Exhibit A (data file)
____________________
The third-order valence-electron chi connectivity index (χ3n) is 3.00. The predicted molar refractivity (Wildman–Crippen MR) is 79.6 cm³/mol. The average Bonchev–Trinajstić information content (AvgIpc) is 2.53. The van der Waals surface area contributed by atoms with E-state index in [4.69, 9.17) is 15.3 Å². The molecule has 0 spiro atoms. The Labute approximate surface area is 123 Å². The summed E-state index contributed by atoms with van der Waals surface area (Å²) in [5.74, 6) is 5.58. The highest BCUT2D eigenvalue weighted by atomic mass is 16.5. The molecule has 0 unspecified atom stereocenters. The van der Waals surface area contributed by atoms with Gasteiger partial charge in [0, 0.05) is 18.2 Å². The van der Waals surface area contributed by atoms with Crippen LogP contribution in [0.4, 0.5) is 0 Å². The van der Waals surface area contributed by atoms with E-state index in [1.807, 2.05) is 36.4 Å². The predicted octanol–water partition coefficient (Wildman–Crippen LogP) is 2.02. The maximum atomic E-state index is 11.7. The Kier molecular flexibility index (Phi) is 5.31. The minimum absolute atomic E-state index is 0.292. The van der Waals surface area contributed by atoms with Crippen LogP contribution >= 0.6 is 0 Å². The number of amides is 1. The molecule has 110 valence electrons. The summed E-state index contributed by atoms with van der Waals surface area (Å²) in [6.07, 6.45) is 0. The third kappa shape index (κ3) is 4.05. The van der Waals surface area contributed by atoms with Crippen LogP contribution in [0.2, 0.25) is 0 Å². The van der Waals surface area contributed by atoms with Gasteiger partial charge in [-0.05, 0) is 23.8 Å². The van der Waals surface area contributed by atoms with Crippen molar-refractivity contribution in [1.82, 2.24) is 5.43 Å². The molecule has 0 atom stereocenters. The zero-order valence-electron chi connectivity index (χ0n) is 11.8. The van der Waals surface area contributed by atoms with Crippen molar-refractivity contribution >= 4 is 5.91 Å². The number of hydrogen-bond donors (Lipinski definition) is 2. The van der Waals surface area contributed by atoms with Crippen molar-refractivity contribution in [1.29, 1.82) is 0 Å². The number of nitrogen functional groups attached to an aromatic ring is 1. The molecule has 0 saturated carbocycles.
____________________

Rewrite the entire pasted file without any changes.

The third-order valence-electron chi connectivity index (χ3n) is 3.00. The predicted molar refractivity (Wildman–Crippen MR) is 79.6 cm³/mol. The average Bonchev–Trinajstić information content (AvgIpc) is 2.53. The van der Waals surface area contributed by atoms with E-state index in [4.69, 9.17) is 15.3 Å². The molecule has 0 spiro atoms. The Labute approximate surface area is 123 Å². The summed E-state index contributed by atoms with van der Waals surface area (Å²) in [5.74, 6) is 5.58. The highest BCUT2D eigenvalue weighted by atomic mass is 16.5. The molecule has 0 unspecified atom stereocenters. The van der Waals surface area contributed by atoms with Gasteiger partial charge in [0, 0.05) is 18.2 Å². The van der Waals surface area contributed by atoms with Crippen LogP contribution in [0.4, 0.5) is 0 Å². The van der Waals surface area contributed by atoms with E-state index in [1.807, 2.05) is 36.4 Å². The predicted octanol–water partition coefficient (Wildman–Crippen LogP) is 2.02. The maximum atomic E-state index is 11.7. The Kier molecular flexibility index (Phi) is 5.31. The minimum absolute atomic E-state index is 0.292. The van der Waals surface area contributed by atoms with Crippen LogP contribution >= 0.6 is 0 Å². The number of amides is 1. The molecule has 110 valence electrons. The summed E-state index contributed by atoms with van der Waals surface area (Å²) in [6.07, 6.45) is 0. The third kappa shape index (κ3) is 4.05. The van der Waals surface area contributed by atoms with Crippen LogP contribution in [0.2, 0.25) is 0 Å². The van der Waals surface area contributed by atoms with Gasteiger partial charge in [-0.05, 0) is 23.8 Å². The van der Waals surface area contributed by atoms with Crippen molar-refractivity contribution in [1.82, 2.24) is 5.43 Å². The molecule has 0 atom stereocenters. The zero-order valence-electron chi connectivity index (χ0n) is 11.8. The van der Waals surface area contributed by atoms with Crippen molar-refractivity contribution >= 4 is 5.91 Å². The number of hydrogen-bond donors (Lipinski definition) is 2. The van der Waals surface area contributed by atoms with Crippen molar-refractivity contribution in [1.29, 1.82) is 0 Å². The number of nitrogen functional groups attached to an aromatic ring is 1. The molecule has 0 saturated carbocycles.